Amendment for Independent Counselling not passed
An amendment laid by Nadine Dorries MP to ensure that women who are considering an abortion are offered independent counselling, away from the abortion providers themselves, did not pass after a vote in Parliament yesterday (7 Sept).
118 MP’s voted for her amendment to the Health and Social Care Bill whilst 365 voted against it. Those that voted for the amendment included three cabinet ministers; Liam Fox, Ian Duncan Smith and Owen Patterson. David Cameron was not present in the Commons chamber for the debate.
Nadine Dorries said that better care needed to be taken of women thinking about having an abortion and that the counselling she envisaged was not compulsory but would help women struggling with the decision.
Nadine claimed that although she originally had David Cameron’s support for the change, the Prime Minister gave into Liberal Democrat ‘blackmail’ over the issue. She claimed that Nick Clegg had threatened to withdraw Lib Dem support for the Health and Social Care Bill should the amendment be passed.
She told the BBC, however, that "We lost the battle but we have won the war" after Health Minister Anne Milton conceded in the debate that a full consultation would be held on the issue. The Health Minister said:"The Government is supportive of the spirit of these amendments and we intend to bring forward proposals for regulations."
MPs will likely be asked to vote on any changes to the system of counselling when the results of the consultation are presented to Parliament.
In her speech, Nadine drew attention to BPAS, which carries out 55,000 abortions every year, and its incentive to procure more abortions. In its report to the British Charity Commissioners in 2010, BPAS declared, “Our main priority in the coming year is to ‘grow’ our business, by utilising and expanding our capacity to treat clients and extending our collaboration with the NHS.’’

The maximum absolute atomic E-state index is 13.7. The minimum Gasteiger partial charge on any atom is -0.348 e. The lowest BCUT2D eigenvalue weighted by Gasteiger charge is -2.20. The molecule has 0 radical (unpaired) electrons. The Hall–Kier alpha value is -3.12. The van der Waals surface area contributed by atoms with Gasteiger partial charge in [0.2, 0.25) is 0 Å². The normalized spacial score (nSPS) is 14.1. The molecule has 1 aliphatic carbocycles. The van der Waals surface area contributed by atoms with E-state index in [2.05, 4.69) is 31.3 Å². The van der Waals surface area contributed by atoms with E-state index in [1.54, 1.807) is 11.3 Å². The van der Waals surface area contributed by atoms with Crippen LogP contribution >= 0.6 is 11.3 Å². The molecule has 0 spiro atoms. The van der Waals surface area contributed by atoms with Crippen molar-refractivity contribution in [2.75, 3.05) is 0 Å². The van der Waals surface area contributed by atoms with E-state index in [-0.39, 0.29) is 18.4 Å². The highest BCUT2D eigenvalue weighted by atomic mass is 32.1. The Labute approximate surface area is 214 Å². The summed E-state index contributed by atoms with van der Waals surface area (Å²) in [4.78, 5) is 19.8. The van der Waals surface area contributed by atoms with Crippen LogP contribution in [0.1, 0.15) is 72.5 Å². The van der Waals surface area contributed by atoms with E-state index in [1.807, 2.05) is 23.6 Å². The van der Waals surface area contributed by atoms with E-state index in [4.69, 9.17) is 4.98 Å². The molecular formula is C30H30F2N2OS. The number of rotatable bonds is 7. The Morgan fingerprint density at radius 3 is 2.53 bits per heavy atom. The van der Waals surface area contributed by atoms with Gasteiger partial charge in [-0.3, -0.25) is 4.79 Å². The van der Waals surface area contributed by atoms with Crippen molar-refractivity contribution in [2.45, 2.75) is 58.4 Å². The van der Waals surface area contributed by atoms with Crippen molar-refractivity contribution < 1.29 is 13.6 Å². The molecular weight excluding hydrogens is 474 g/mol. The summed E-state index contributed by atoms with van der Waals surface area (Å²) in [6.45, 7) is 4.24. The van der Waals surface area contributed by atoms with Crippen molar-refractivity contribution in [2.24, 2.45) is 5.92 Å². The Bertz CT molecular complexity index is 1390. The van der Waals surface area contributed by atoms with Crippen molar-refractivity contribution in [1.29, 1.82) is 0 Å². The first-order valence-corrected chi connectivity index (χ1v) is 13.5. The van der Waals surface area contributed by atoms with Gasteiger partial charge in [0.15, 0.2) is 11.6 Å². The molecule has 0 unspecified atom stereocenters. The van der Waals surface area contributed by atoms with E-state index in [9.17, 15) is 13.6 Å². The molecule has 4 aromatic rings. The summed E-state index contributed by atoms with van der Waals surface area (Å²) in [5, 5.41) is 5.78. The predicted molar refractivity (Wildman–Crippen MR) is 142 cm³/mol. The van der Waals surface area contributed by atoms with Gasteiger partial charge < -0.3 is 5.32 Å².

Andrea Minichiello Williams, CEO of Christian Concern, said:
“Many positive things have resulted from Nadine’s brave attempt to offer independent counselling to women who are considering an abortion. As well as securing a vital consultation on this issue, and gaining much support for her position, there has been a huge amount of media coverage and discussion on an issue which usually remains buried.
“Because of this amendment, the vested interests of the abortion providers have been exposed and attention has been turned to the many women who were never offered the counselling they needed before making such a major decision.
“Women should be offered independent counselling, outside of the abortion clinics. They need to be given a chance to get off the abortion conveyor belt and do their own thinking. We look forward to responding to the consultation.”